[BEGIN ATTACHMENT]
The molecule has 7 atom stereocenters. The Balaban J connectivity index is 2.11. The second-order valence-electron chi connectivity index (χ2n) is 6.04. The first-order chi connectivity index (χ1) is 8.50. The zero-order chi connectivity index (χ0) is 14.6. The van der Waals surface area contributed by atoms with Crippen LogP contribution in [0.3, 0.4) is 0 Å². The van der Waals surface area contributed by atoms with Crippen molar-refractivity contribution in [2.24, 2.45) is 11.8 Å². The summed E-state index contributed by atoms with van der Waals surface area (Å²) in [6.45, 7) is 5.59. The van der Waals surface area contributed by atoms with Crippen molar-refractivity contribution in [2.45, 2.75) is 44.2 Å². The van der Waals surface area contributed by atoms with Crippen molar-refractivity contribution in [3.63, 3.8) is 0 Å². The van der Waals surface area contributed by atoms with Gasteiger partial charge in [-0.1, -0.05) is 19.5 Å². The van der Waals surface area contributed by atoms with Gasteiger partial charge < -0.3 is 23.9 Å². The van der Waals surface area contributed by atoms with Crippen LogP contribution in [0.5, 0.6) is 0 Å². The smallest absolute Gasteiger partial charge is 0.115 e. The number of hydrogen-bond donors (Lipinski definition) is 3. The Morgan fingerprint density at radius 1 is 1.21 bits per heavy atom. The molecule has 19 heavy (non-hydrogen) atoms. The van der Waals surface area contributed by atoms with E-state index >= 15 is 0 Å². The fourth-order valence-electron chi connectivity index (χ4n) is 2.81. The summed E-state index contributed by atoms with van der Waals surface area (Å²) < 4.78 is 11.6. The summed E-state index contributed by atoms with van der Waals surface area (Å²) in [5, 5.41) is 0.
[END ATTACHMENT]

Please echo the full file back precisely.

The molecule has 7 atom stereocenters. The Balaban J connectivity index is 2.11. The second-order valence-electron chi connectivity index (χ2n) is 6.04. The first-order chi connectivity index (χ1) is 8.50. The zero-order chi connectivity index (χ0) is 14.6. The van der Waals surface area contributed by atoms with Crippen LogP contribution in [0.3, 0.4) is 0 Å². The van der Waals surface area contributed by atoms with Crippen molar-refractivity contribution in [2.24, 2.45) is 11.8 Å². The summed E-state index contributed by atoms with van der Waals surface area (Å²) in [6.45, 7) is 5.59. The van der Waals surface area contributed by atoms with Crippen molar-refractivity contribution in [2.45, 2.75) is 44.2 Å². The van der Waals surface area contributed by atoms with Crippen molar-refractivity contribution in [3.63, 3.8) is 0 Å². The van der Waals surface area contributed by atoms with Gasteiger partial charge in [-0.1, -0.05) is 19.5 Å². The van der Waals surface area contributed by atoms with Gasteiger partial charge < -0.3 is 23.9 Å². The van der Waals surface area contributed by atoms with Crippen LogP contribution in [0.5, 0.6) is 0 Å². The smallest absolute Gasteiger partial charge is 0.115 e. The number of hydrogen-bond donors (Lipinski definition) is 3. The Morgan fingerprint density at radius 1 is 1.21 bits per heavy atom. The molecule has 19 heavy (non-hydrogen) atoms. The van der Waals surface area contributed by atoms with E-state index >= 15 is 0 Å². The fourth-order valence-electron chi connectivity index (χ4n) is 2.81. The summed E-state index contributed by atoms with van der Waals surface area (Å²) < 4.78 is 11.6. The summed E-state index contributed by atoms with van der Waals surface area (Å²) in [5, 5.41) is 0.